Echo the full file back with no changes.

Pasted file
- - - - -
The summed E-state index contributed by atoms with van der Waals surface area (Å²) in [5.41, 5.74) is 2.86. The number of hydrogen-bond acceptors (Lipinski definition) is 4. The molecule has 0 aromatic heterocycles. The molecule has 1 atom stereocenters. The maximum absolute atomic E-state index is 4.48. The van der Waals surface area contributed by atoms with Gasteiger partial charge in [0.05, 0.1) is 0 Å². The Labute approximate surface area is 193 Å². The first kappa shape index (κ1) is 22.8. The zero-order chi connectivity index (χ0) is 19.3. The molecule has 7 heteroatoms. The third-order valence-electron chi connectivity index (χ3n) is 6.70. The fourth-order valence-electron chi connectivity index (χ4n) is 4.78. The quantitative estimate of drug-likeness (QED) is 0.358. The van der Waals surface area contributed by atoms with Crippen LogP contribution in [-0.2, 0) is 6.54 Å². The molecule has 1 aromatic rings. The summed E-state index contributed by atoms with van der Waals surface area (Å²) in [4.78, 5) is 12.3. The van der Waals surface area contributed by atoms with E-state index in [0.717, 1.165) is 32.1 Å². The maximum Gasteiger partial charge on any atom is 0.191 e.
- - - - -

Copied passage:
The summed E-state index contributed by atoms with van der Waals surface area (Å²) in [5.41, 5.74) is 2.86. The number of hydrogen-bond acceptors (Lipinski definition) is 4. The molecule has 0 aromatic heterocycles. The molecule has 1 atom stereocenters. The maximum absolute atomic E-state index is 4.48. The van der Waals surface area contributed by atoms with Gasteiger partial charge in [0.05, 0.1) is 0 Å². The Labute approximate surface area is 193 Å². The first kappa shape index (κ1) is 22.8. The zero-order chi connectivity index (χ0) is 19.3. The molecule has 7 heteroatoms. The third-order valence-electron chi connectivity index (χ3n) is 6.70. The fourth-order valence-electron chi connectivity index (χ4n) is 4.78. The quantitative estimate of drug-likeness (QED) is 0.358. The van der Waals surface area contributed by atoms with Crippen LogP contribution in [-0.2, 0) is 6.54 Å². The molecule has 1 aromatic rings. The summed E-state index contributed by atoms with van der Waals surface area (Å²) in [4.78, 5) is 12.3. The van der Waals surface area contributed by atoms with E-state index in [0.717, 1.165) is 32.1 Å². The maximum Gasteiger partial charge on any atom is 0.191 e.